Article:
A crisis is a moment of reflection in the life of a community. The response to a challenge is as important as the summons itself. In the case of Covid-19, the crisis is the most profound in living memory. Like a neutron bomb, it destroys people but not the physical infrastructure. It prowls unseen, and the threat of contagion pushes people apart. No less important, it undermines accustomed models of normality, the ‘common sense’ of an era, and breaks boundaries that had hitherto been sacrosanct, writes Richard Sakwa, Professor of Russian and European Politics at the University of Kent.
Before looking forward, it makes sense to look back. The Black Death in Europe in the mid-fourteenth century is estimated to have caused between 75 and 200 million deaths, and was the first great pandemic of what was becoming the modern era. It accelerated shifts in social structure and power relations, as labour became scarce and the bargaining power of workers increased. The most recent great pandemic was the Spanish flu of 2018-19, coming after the greatest war hitherto known to humanity. It showed human vulnerability in times of mobilisation and disruption.
Since then, population densities have greatly increased and interaction between man and nature has become ever more intense and invasive. The thin skein that separates humanity from animal pathogens appears to have become increasingly permeable. This outbreak of the coronavirus was first identified in the Chinese city of Wuhan in December 2019, but what makes it worse is that there have been several serious warnings. This was not a ‘black swan’ event, an unpredictable occurrence with major consequences, but something that was long anticipated. It is what is called a ‘grey rhino’, a massive event that was both predictable and predicted. While HIV, Ebola and SARS in the end were contained, the H1N1 flu virus killed nearly 20,000 people.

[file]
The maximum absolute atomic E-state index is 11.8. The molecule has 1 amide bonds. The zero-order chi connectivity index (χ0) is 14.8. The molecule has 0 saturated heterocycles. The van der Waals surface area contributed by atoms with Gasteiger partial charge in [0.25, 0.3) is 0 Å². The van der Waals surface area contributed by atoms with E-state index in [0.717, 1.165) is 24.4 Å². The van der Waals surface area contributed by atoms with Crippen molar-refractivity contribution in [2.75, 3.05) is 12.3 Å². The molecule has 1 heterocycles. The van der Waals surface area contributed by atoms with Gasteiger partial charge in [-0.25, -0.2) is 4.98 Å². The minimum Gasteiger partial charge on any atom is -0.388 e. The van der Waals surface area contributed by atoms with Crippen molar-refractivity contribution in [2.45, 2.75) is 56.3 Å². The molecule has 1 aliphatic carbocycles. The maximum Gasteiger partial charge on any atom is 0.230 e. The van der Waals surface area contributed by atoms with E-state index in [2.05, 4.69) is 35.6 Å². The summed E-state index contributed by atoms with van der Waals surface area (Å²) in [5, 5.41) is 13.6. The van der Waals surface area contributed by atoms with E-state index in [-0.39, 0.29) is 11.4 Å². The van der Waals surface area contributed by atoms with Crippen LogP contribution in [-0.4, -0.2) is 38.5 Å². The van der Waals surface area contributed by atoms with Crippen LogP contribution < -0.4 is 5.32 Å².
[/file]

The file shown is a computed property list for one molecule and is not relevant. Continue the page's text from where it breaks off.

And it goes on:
These biological manifestations of global precarity were only just one manifestation of a global risk society. Nuclear power accidents such as Chernobyl, Three Mile Island and Fukushima Daiichi, strategic and tactical nuclear confrontation, the onset of the era of hypersonic weapons, the militarisation of space and the Arctic, and above all, the climate catastrophe. These raise three types of questions: the dangers of runaway technological hubris; the shadow of war; and the anthropogenic impact on nature.